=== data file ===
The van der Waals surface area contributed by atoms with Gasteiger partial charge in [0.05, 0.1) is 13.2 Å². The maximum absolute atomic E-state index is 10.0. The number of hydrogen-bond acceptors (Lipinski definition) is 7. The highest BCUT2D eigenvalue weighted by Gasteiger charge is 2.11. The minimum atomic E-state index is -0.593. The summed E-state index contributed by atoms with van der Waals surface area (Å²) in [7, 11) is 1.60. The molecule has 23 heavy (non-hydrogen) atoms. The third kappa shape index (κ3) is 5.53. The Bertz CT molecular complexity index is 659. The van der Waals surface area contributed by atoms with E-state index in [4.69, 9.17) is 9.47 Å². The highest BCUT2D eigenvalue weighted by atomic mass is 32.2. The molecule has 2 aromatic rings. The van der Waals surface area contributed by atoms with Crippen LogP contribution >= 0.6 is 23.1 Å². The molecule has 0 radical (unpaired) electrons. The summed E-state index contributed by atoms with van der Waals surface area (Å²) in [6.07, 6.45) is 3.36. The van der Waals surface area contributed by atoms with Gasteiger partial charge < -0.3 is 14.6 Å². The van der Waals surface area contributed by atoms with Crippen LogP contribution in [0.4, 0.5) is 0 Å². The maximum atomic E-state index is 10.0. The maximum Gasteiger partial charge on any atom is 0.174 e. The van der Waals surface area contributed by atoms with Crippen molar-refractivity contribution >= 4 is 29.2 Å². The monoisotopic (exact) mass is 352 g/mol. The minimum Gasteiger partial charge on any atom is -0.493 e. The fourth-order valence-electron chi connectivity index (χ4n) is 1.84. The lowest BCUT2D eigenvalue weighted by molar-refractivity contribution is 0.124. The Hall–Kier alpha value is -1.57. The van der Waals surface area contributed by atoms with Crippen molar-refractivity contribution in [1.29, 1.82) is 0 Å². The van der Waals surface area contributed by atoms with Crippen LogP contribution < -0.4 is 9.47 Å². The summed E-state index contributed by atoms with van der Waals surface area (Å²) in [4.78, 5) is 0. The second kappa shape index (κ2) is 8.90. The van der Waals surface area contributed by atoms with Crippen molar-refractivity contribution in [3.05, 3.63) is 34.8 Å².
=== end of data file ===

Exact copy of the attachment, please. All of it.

The van der Waals surface area contributed by atoms with Gasteiger partial charge in [0.05, 0.1) is 13.2 Å². The maximum absolute atomic E-state index is 10.0. The number of hydrogen-bond acceptors (Lipinski definition) is 7. The highest BCUT2D eigenvalue weighted by Gasteiger charge is 2.11. The minimum atomic E-state index is -0.593. The summed E-state index contributed by atoms with van der Waals surface area (Å²) in [7, 11) is 1.60. The molecule has 23 heavy (non-hydrogen) atoms. The third kappa shape index (κ3) is 5.53. The Bertz CT molecular complexity index is 659. The van der Waals surface area contributed by atoms with E-state index in [4.69, 9.17) is 9.47 Å². The highest BCUT2D eigenvalue weighted by atomic mass is 32.2. The molecule has 2 aromatic rings. The van der Waals surface area contributed by atoms with Crippen LogP contribution >= 0.6 is 23.1 Å². The molecule has 0 radical (unpaired) electrons. The summed E-state index contributed by atoms with van der Waals surface area (Å²) in [6.07, 6.45) is 3.36. The van der Waals surface area contributed by atoms with Gasteiger partial charge < -0.3 is 14.6 Å². The van der Waals surface area contributed by atoms with Crippen LogP contribution in [0.4, 0.5) is 0 Å². The maximum atomic E-state index is 10.0. The maximum Gasteiger partial charge on any atom is 0.174 e. The van der Waals surface area contributed by atoms with Crippen molar-refractivity contribution >= 4 is 29.2 Å². The monoisotopic (exact) mass is 352 g/mol. The minimum Gasteiger partial charge on any atom is -0.493 e. The fourth-order valence-electron chi connectivity index (χ4n) is 1.84. The lowest BCUT2D eigenvalue weighted by molar-refractivity contribution is 0.124. The Hall–Kier alpha value is -1.57. The van der Waals surface area contributed by atoms with Crippen molar-refractivity contribution in [1.29, 1.82) is 0 Å². The van der Waals surface area contributed by atoms with Crippen LogP contribution < -0.4 is 9.47 Å². The summed E-state index contributed by atoms with van der Waals surface area (Å²) in [4.78, 5) is 0. The second kappa shape index (κ2) is 8.90. The van der Waals surface area contributed by atoms with Crippen molar-refractivity contribution in [3.05, 3.63) is 34.8 Å².